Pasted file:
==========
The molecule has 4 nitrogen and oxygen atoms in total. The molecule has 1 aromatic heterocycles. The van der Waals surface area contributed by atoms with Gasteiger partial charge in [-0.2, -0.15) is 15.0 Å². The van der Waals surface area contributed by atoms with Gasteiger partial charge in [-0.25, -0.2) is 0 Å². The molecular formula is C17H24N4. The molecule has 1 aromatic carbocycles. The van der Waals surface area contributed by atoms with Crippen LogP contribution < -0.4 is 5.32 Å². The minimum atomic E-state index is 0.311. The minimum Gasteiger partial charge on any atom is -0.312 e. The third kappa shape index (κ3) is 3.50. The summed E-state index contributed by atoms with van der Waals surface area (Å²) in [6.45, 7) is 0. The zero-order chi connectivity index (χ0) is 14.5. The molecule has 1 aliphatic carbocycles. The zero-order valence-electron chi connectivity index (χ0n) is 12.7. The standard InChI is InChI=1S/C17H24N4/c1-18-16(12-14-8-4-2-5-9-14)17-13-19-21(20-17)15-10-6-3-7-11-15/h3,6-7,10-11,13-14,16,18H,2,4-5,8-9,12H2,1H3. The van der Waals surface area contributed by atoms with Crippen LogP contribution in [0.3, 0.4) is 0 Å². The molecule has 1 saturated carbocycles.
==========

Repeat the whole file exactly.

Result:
The molecule has 4 nitrogen and oxygen atoms in total. The molecule has 1 aromatic heterocycles. The van der Waals surface area contributed by atoms with Gasteiger partial charge in [-0.2, -0.15) is 15.0 Å². The van der Waals surface area contributed by atoms with Gasteiger partial charge in [-0.25, -0.2) is 0 Å². The molecular formula is C17H24N4. The molecule has 1 aromatic carbocycles. The van der Waals surface area contributed by atoms with Crippen LogP contribution < -0.4 is 5.32 Å². The minimum atomic E-state index is 0.311. The minimum Gasteiger partial charge on any atom is -0.312 e. The third kappa shape index (κ3) is 3.50. The summed E-state index contributed by atoms with van der Waals surface area (Å²) in [6.45, 7) is 0. The zero-order chi connectivity index (χ0) is 14.5. The molecule has 1 aliphatic carbocycles. The zero-order valence-electron chi connectivity index (χ0n) is 12.7. The standard InChI is InChI=1S/C17H24N4/c1-18-16(12-14-8-4-2-5-9-14)17-13-19-21(20-17)15-10-6-3-7-11-15/h3,6-7,10-11,13-14,16,18H,2,4-5,8-9,12H2,1H3. The van der Waals surface area contributed by atoms with Crippen LogP contribution in [0.3, 0.4) is 0 Å². The molecule has 1 saturated carbocycles.